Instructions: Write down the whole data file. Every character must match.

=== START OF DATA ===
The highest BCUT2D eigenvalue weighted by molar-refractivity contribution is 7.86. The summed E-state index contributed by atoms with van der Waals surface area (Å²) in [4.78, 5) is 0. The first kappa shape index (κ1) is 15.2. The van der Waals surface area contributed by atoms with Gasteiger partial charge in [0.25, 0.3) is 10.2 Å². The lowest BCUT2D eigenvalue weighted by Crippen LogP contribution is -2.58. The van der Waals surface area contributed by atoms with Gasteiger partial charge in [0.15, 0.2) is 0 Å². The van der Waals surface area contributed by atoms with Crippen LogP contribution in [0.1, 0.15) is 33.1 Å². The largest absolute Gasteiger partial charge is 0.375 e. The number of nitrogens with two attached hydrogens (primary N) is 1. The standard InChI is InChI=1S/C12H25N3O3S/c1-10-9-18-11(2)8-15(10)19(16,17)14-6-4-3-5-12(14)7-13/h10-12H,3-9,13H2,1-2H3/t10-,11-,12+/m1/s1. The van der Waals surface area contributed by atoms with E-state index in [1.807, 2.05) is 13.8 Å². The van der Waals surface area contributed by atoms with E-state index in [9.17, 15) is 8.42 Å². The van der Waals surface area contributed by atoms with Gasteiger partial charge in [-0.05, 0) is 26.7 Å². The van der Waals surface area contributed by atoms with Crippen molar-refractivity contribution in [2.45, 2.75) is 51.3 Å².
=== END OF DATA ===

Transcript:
The highest BCUT2D eigenvalue weighted by molar-refractivity contribution is 7.86. The summed E-state index contributed by atoms with van der Waals surface area (Å²) in [4.78, 5) is 0. The first kappa shape index (κ1) is 15.2. The van der Waals surface area contributed by atoms with Gasteiger partial charge in [0.25, 0.3) is 10.2 Å². The lowest BCUT2D eigenvalue weighted by Crippen LogP contribution is -2.58. The van der Waals surface area contributed by atoms with Gasteiger partial charge in [0.15, 0.2) is 0 Å². The van der Waals surface area contributed by atoms with Crippen LogP contribution in [0.1, 0.15) is 33.1 Å². The largest absolute Gasteiger partial charge is 0.375 e. The number of nitrogens with two attached hydrogens (primary N) is 1. The standard InChI is InChI=1S/C12H25N3O3S/c1-10-9-18-11(2)8-15(10)19(16,17)14-6-4-3-5-12(14)7-13/h10-12H,3-9,13H2,1-2H3/t10-,11-,12+/m1/s1. The van der Waals surface area contributed by atoms with E-state index in [1.807, 2.05) is 13.8 Å². The van der Waals surface area contributed by atoms with E-state index in [9.17, 15) is 8.42 Å². The van der Waals surface area contributed by atoms with Gasteiger partial charge in [-0.05, 0) is 26.7 Å². The van der Waals surface area contributed by atoms with Crippen molar-refractivity contribution in [2.45, 2.75) is 51.3 Å².